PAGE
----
If I give you a set of dumbbell presses, Craig, with 50 pounds, there’s a fatigue. Maybe you do nine or ten, and you can’t do any more. I can do a TRX chest press or TRX push up, which is a similar exercise. It’s the same muscles. I get more muscles involved because of the selection, but I when I hit fatigue I can move my feet, use them as a mechanical drop set, and extend time under tension.
It’s something where we can adjust the load in real time. I could do a drop set with dumbbells and hand you smaller weights, but this is the equivalent of going from a 50 pound dumbbell, where you can’t lift anymore, to a 49 pound dumbbell where you just about lift it, and I can keep tweaking it in real time. It’s a huge tool in our training.
Most gyms are not using it to its nature. They do one exercise, one set of rolls holding onto it. The idea is to create this type of three dimensional loading. The idea is we’re adjusting intensity during the set and not just between sets.
I was talking to Fraser Quelch and Chris Frankel about the TRX, and I said, “I had all our programs down. We had written them and now the software is in place. Everything was great. Then the TRX came out, and I hoped it wouldn’t work because I didn’t want to have to go back and add it to all the stuff I was doing. I hoped that I could say that it was a gimmick and that I wasn’t going to use it. Then I started using it, and it was so good that I had no option but to rewrite some of my philosophies because this tool was so powerful.”
It was the same with the kettlebell. I tried to resist that for a while. It’s a weight with a handle off to one side. It was the same with the sandbag. It sounds funny, because I’m known as someone who’s happy to change and add things, but I’m very resistant. I want to complete my system and be done. Then something else comes along, and I can’t ignore the versatility and the effectiveness of this equipment. I have to bring it in to my facility. When we do, I can’t imagine not having it.
Outside of my warm up, today I had six exercises, and two were on the TRX. That’s a big proportion of training time using that. The resistance to this stuff comes from people say, “Dumbbells and barbells always work. This is nothing new.”
You don’t have to throw out dumbbells and barbells to add this. I think it’s a fantastic tool and it has the self-limiting, self-correcting part of it where if you can’t do an inverted roll without your grip strength, upper back, and core all being able to do it, something gives out. It doesn’t allow you to get to the point where form gets sloppy, or you’re not working on it. It gives you the exact dose.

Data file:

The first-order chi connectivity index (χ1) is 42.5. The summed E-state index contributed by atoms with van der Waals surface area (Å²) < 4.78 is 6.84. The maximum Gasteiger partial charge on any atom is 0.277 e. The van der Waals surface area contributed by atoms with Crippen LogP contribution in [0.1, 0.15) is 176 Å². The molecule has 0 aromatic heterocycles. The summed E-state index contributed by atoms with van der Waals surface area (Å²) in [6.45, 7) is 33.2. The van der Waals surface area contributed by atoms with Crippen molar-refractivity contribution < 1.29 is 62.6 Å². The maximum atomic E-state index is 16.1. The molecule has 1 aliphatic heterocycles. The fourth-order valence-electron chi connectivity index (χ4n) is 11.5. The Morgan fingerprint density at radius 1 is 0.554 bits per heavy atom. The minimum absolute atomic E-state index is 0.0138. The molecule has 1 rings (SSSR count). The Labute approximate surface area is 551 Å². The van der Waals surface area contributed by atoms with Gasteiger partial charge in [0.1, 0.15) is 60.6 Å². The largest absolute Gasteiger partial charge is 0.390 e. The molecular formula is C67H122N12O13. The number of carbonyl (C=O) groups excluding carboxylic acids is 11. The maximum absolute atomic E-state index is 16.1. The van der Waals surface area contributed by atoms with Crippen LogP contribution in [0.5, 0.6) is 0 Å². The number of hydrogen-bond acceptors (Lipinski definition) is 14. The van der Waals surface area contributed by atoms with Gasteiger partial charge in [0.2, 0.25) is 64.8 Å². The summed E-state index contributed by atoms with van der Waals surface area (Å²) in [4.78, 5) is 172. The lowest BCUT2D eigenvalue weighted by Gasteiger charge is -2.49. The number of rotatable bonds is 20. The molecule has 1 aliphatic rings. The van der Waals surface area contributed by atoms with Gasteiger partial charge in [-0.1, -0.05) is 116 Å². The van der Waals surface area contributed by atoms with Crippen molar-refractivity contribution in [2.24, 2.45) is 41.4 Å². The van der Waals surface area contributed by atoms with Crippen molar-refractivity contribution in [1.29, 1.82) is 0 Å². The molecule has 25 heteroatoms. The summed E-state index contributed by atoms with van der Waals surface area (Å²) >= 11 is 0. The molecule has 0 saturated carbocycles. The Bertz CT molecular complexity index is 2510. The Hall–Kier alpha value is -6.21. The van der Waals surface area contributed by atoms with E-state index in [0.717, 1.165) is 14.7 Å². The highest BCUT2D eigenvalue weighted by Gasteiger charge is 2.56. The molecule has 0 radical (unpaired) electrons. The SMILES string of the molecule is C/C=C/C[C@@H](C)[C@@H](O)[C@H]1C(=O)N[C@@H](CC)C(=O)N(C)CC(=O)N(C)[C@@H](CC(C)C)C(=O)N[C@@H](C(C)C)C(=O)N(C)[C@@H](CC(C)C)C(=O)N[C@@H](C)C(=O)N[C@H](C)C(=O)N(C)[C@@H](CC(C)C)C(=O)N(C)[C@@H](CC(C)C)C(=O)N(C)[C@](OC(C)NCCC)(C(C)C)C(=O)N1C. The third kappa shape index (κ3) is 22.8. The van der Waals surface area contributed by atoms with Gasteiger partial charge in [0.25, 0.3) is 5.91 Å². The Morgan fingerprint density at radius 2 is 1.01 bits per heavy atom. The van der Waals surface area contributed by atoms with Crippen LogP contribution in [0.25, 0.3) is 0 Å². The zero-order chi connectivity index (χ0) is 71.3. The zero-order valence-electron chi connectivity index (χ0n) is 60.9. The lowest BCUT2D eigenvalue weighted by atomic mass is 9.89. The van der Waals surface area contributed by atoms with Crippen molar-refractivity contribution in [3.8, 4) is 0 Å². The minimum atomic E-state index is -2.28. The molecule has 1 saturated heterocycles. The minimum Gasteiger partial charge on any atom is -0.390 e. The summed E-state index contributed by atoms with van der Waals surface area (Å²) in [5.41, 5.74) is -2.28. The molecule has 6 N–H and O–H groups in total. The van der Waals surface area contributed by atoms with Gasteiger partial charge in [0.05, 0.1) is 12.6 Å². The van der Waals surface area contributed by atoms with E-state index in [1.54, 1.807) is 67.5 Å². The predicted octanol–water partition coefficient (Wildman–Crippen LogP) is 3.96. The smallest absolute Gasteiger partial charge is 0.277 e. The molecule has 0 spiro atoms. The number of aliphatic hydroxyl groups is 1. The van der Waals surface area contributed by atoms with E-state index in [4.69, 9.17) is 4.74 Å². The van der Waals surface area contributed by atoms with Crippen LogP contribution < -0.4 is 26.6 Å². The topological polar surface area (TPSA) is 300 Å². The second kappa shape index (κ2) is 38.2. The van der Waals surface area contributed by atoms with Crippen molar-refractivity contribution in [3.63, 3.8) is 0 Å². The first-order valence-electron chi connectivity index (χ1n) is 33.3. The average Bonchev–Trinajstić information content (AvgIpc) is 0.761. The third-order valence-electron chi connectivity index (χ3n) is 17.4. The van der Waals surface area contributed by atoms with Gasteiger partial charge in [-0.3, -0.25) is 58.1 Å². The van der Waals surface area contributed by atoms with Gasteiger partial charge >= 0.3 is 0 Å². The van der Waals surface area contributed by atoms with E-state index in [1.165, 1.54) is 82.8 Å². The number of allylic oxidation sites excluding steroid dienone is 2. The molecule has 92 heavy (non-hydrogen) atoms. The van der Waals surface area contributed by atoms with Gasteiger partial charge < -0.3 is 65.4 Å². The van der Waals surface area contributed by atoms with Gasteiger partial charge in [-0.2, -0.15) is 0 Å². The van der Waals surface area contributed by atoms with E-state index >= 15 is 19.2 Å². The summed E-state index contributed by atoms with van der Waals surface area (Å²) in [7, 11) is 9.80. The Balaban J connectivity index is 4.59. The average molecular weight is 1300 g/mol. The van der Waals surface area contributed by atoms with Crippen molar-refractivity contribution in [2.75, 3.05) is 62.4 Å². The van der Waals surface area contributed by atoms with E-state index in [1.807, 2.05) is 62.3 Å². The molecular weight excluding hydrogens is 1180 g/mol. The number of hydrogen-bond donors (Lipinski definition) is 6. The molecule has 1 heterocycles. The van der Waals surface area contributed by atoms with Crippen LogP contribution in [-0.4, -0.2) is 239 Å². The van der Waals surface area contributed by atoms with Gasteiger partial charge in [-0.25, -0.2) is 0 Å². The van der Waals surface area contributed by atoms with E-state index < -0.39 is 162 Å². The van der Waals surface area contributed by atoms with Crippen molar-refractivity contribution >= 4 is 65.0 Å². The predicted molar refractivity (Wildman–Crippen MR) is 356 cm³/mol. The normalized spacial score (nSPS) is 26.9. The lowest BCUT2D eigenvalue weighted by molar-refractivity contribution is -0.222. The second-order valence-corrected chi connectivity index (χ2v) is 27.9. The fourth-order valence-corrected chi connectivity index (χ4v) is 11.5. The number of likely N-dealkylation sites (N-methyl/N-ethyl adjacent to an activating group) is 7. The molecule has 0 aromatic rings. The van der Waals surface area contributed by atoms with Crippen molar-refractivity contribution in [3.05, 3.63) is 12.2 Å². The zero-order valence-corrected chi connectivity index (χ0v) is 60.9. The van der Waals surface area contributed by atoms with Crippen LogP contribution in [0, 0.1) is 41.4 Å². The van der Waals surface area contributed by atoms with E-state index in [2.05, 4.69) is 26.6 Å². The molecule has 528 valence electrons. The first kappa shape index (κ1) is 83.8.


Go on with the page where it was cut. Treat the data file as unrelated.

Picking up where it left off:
A doctor may prescribe 100 milligrams of a drug. If it works, then he tries to wean you off it by giving smaller doses. If it doesn’t work, then he adjusts the doses. Exercise needs to be like that, a dose response that we can adjust. A lot of us don’t think of that. We’re doing three sets of ten split squats.
Why three sets of ten? Was it the three sets that matter? Is it the ten? Is it the 30 total reps? Is it the volume done? Is it the density? How do you adjust it in real time? How do we make sure it’s the right amount? I think exercise selection using some self-limiting ideas can take that to another level all together.
What if I could tell you exactly how many reps to do to improve in real time? Today, you’re going to have to do eight reps and the squat with 250 to improve. Next week, we’ll need seven and 252. I don’t know if we’ll ever get there, but for me, that’s the future of strength training. We’re not arbitrarily dumping volume on somebody.
We know the exact amount of volume to work with.
Awesome! In part 6, we’ll take a look at some of the exercise changes Alwyn has made recently from what he has done in the past.
Craig Ballantyne, CTT
Certified Turbulence Trainer